"Going to + Present Simple" vs "Going to + Present Continuous"

I am interested in distinguishing the difference between two patterns (to speak about a future plans, intentions, predictions, or intent to do something):

1. Going to + Present Simple
2. Going to + Present Continuous

I know both patterns and use them, however, I am not anymore sure what the exact distinction is between them. However, I am aware that Going to + Present Continuous cannot be used to Issue Commands unlike Going to + Present Simple:

• You are going to collect your right now! (Correct)
• You are going to be collecting your toys right now! (Incorrect)

Other examples where I cannot distinguish the difference:

• I am going to have a party next week.
• I am going to be having a party next week.

• We are going to carry out an experiment today.
• We are going to be carrying out an experiment today.
• Neither would I use to issue a command. I would just use the imperative "Collect you toy!". However, I think it's OK with negative, "You are not going to do that!" Commented Jun 21, 2017 at 11:47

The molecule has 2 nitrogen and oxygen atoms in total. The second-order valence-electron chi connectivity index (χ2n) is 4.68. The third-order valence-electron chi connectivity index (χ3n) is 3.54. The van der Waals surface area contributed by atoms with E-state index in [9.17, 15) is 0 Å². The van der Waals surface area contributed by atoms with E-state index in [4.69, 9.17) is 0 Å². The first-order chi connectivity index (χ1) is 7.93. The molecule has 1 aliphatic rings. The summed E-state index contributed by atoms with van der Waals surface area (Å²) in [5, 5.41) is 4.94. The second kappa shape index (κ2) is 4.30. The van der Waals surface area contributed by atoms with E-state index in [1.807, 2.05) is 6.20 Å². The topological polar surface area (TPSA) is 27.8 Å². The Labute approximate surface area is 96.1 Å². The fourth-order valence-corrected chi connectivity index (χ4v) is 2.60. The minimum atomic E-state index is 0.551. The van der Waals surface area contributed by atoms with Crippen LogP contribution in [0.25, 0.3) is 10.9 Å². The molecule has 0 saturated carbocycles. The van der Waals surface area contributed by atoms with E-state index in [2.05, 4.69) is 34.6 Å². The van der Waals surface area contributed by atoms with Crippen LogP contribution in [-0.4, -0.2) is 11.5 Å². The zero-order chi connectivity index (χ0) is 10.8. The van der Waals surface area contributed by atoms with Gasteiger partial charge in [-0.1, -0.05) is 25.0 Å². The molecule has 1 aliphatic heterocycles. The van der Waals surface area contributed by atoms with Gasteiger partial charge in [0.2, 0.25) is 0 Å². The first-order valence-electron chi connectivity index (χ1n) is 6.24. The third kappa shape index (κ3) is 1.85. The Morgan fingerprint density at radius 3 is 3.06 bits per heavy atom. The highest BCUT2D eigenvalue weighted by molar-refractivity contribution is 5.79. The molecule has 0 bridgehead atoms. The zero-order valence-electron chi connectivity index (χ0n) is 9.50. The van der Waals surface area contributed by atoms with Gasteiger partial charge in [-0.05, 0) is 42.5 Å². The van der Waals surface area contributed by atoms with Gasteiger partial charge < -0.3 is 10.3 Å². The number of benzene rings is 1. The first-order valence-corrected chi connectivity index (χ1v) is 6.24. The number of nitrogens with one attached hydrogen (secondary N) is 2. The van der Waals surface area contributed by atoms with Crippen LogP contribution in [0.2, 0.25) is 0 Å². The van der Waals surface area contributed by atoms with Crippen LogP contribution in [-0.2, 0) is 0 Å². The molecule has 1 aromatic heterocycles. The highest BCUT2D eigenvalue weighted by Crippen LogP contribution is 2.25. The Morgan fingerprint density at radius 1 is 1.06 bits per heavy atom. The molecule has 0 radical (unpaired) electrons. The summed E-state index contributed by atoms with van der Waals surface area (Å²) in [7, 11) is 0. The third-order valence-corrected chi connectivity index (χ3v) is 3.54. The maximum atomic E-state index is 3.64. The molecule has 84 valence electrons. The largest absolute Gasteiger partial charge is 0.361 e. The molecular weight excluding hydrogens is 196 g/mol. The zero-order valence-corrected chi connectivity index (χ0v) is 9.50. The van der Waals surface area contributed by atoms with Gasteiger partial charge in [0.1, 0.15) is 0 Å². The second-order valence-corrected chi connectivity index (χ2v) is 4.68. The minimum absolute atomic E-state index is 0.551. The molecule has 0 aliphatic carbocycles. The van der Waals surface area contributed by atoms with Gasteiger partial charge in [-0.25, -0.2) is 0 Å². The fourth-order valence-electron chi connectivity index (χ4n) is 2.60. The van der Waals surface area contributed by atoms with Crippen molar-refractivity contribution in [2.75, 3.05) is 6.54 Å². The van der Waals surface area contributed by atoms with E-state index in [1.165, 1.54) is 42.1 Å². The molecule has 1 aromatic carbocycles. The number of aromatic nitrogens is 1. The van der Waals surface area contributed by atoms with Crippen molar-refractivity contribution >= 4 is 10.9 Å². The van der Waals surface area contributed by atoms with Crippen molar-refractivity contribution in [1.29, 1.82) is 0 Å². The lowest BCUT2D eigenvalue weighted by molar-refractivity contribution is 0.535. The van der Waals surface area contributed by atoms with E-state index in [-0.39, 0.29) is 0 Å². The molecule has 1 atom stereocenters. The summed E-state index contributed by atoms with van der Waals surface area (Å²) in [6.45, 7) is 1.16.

• @dz420 there's nothing about "Going to + Present Continuous" Commented Jun 21, 2017 at 12:05

If the activity can be cast as one that recurs or is ongoing, the periphrasis for the future (BE + going) can be coupled with the continuous/progressive:

I'm going to be attending a conference in Chicago in July. We should try to get together. It would be great to catch up with you.

There, choosing the continuous over "going to attend" suggests that there may be several days on which an opportunity to get together may present itself.

• So "She's going to be having a baby" is absolutely wrong? Commented Jun 21, 2017 at 14:03
• having a baby is something "continuous". The baby doesn't just pop out like a cork from a champagne bottle. Why is that lady screaming, mommy? -- She's having a baby.
– TimR
Commented Jun 21, 2017 at 14:04
• Then "She's going to have a baby" means that one day she'll give birth? Commented Jun 21, 2017 at 14:07
• Yes, I'd say that to have there refers to the birth as something that will happen rather than as a process she will undergo. You must understand that these are nuances the speaker might not be fully conscious of when choosing between verb forms.
– TimR
Commented Jun 21, 2017 at 14:11